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Dinghy dynamics

Nov 4, 2014
A RIB inflatable makes for a great in-harbor transportation system, but launching and recovery of a tender like this requires proper gear and procedure.

A RIB inflatable makes for a great in-harbor transportation system, but launching and recovery of a tender like this requires proper gear and procedure.

When you arrive in a new harbor or cove and anchor or pick up a mooring, you have established a temporary waterfront residence. I like to think of your trawler as your home afloat, which means your tender is your car. Whether you are puttering around an anchorage in your dinghy to inspect the depths, casting your fishing rod, saying hello to other boaters or heading to shore to shop, dine or just stretch your legs, your personal water taxi is an essential conveyance.

Tenders come in all shapes and sizes, and most trawler owners try to carry the largest size that will fit on their deck. This certainly makes for a roomier transport launch, but bigger is usually heavier and takes up more room. For many, an RIB (rigid inflatable boat) with Hypalon tubes seems to be the most popular choice. The inner hull component is constructed from fiberglass or aluminum with built-in seating and minor stowage. One advantage of an inflatable is that it is much more “forgiving” when resting alongside your hull — you bounce rather than crunch — but don’t overfill the tubes with air, as the heat from the sun will expand the material. 

A checklist helps ensure a launch goes smoothly.

Selecting the right tender for you is a bit of a politics/religion discussion, but you should consider your choices if you don’t already have one. Fiberglass hulls like Boston Whalers won’t puncture and can more universally beach with less potential damage on sharp, rocky shores. Overall size and total weight (dinghy and outboard) also matter. Your ultimate selection needs to combine comfort for operations (like a seated console with steering wheel vs. bench seat with tiller), with stability and durability. Whatever size you think you need, try to leave some “footprint” room on deck to be able to walk around for tying down the cover. If you have a little extra deck space, it’s easier to deploy and retrieve without banging your railings.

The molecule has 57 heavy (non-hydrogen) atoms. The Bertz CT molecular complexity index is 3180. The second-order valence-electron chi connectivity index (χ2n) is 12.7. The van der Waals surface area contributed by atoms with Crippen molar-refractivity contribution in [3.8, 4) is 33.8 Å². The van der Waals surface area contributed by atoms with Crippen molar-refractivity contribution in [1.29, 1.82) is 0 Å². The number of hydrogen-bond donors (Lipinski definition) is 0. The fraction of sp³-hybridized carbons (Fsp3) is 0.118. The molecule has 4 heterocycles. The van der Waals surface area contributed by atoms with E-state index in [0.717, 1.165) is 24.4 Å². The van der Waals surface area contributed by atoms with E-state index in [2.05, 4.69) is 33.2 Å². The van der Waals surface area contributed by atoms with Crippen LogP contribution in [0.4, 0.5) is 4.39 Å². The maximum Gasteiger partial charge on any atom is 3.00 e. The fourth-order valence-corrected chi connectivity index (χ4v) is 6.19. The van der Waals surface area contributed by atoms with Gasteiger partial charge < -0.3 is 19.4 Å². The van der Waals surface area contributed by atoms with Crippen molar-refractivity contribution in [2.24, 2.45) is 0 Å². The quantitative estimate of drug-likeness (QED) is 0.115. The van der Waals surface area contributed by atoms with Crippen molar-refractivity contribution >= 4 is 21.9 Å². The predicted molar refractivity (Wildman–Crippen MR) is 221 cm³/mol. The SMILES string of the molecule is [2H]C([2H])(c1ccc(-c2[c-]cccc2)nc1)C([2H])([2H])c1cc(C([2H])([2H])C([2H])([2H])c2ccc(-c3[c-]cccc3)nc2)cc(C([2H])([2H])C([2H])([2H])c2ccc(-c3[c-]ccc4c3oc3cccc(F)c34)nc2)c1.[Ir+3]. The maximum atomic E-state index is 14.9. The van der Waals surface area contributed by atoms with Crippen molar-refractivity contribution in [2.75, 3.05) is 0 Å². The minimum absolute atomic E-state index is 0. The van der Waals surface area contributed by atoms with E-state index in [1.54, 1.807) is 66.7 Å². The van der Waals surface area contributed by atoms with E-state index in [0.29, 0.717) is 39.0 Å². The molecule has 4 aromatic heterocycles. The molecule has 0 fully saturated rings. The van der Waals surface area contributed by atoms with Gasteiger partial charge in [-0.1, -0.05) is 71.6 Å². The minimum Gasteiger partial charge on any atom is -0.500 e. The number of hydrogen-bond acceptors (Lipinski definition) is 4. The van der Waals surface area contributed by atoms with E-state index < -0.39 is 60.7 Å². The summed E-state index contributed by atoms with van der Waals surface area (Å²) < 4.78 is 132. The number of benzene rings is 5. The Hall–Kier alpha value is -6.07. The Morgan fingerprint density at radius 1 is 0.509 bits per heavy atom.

Launch and retrieval
The most difficult part of using your tender is when you launch and retrieve. If your trawler is set up with a mast and boom arrangement using block and tackle rigging or electric winches, you have to be very careful when your tender is in the air or when the boom swings your tender over the side of your hull as it is a lot of weight aloft and subject to the influence of the wind pressure and a hull that is rolling. Make sure that your line or wire cables are up to the load. An average 10-foot tender and outboard weighs several hundred pounds — not an easy cargo load to manhandle.

Prior to any deployment or recovery, you should inspect your lifting bridle — typically a three-point harness with one connection forward and two aft. I find it very important to also check the tender lifting points where they are affixed to the inner dinghy hull (that is a lot of force on each padeye) and prefer to see these attachments installed with appropriate backing plates. 

These supports keep the dinghy off the deck.

The launch/retrieval drill works much smoother with two people managing the up/down and swing rotation. You need to keep an eye on the relationship between your tender and your railings, especially in clearing the outboard. I recommend using a length of line tied to the bow and stern (overall about double the length of the tender) that you can use as a control line to pivot the orientation of your tender short-handed to keep it from getting away from you. The control line can serve double-duty as an extra long painter fastened to the bow with an easily removed clip attached to the transom so that once you are in the water, you can simply unclip aft and then tie up to your trawler.

Prior to launching, be sure to make sure your drain plug is installed, battery is charged, fuel is on board and that you have life jackets, oars (in case your outboard sputters), a bilge pump, running lights and an anchor ready to deploy. You can type up some reminder labels as an at-a-glance check to make sure you are ready to go. Make sure you have a copy of your registration, a small tool kit and first-aid pack, and bring along a handheld GPS and VHF so you know where you are and can keep in touch with the mother ship.

The mounting of your tender on deck requires some careful thought to ensure it stays secure in rough seas. There is a wide variety of deck mounts available; select one that will cradle your tender and keep it from shifting or sliding. Tie downs also come in a variety of configurations, each providing different solutions. You need to make sure that your tender is locked in and can easily be released. Turnbuckles are popular, but the twisting bottle screws are not as easy to use; I prefer webbing straps with ratchets to cinch your boat down snugly.